Collection of family health history for assessment of chronic disease risk in primary care.

Journal Article (Journal Article)

BACKGROUND: Family health history can predict a patient's risk for common complex diseases. This project assessed the completeness of family health history data in medical charts and evaluated the utility of these data for performing risk assessments in primary care. METHODS: Family health history data were collected and analyzed to determine the presence of quality indicators that are necessary for effective and accurate assessment of disease risk. RESULTS: More than 99% of the 390 paper charts analyzed contained information about family health history, which was usually scattered throughout the chart. Information on the health of the patient's parents was collected more often than information on the health of other relatives. Key information that was often not collected included age of disease onset, affected side of the family, and second-degree relatives affected. Less than 4% of patient charts included family health histories that were informative enough to accurately assess risk for common complex diseases. LIMITATIONS: Limitations of this study include the small number of charts reviewed per provider, the fact that the sample consisted of primary care providers in a single geographic location, and the inability to assess ethnicity, consanguinity, and other indicators of the informativeness of family health history. CONCLUSIONS: The family health histories collected in primary care are usually not complete enough to assess the patient's risk for common complex diseases. This situation could be improved with use of tools that analyze the family health history information collected and provide risk-stratified decision support recommendations for primary care.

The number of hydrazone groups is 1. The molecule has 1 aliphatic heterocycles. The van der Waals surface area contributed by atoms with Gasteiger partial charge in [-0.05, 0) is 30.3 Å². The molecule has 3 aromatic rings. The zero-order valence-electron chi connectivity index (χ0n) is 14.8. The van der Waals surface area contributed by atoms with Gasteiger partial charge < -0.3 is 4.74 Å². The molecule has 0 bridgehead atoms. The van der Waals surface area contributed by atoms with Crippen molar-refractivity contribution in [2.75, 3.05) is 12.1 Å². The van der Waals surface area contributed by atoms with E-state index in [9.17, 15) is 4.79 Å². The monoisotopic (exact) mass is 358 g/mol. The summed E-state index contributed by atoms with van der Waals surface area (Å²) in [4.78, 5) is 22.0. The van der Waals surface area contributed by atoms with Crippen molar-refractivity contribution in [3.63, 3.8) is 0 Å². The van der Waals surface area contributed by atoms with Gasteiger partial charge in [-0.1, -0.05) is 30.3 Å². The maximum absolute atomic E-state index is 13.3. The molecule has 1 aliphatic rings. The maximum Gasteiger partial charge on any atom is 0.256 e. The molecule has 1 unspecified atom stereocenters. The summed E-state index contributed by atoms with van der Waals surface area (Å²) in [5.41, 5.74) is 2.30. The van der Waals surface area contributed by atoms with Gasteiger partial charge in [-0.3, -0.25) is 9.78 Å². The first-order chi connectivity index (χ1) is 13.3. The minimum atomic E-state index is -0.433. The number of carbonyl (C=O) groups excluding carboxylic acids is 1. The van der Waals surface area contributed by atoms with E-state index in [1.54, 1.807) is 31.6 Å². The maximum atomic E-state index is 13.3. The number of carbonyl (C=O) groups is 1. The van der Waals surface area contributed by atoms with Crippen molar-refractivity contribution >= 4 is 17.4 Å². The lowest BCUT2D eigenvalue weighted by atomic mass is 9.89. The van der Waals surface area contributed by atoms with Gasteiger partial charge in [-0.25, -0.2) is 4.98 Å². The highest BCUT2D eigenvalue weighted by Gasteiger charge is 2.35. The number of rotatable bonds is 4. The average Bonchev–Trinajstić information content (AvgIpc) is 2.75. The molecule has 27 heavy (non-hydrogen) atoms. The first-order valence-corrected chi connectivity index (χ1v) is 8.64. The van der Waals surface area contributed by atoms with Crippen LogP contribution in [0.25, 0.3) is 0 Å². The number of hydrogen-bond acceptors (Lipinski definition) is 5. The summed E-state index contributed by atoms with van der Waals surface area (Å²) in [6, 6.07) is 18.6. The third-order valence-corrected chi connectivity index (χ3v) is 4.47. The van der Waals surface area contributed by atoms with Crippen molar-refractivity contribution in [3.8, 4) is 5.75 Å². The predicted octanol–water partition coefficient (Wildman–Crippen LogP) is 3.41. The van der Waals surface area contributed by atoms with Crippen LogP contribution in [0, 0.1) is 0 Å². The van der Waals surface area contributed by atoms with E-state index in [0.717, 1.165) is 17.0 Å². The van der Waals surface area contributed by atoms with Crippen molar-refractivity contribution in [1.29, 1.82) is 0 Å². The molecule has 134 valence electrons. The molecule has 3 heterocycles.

Full Text

Duke Authors

Cited Authors

  • Powell, KP; Christianson, CA; Hahn, SE; Dave, G; Evans, LR; Blanton, SH; Hauser, E; Agbaje, A; Orlando, LA; Ginsburg, GS; Henrich, VC

Published Date

  • July 2013

Published In

Volume / Issue

  • 74 / 4

Start / End Page

  • 279 - 286

PubMed ID

  • 24044144

International Standard Serial Number (ISSN)

  • 0029-2559


  • eng

Conference Location

  • United States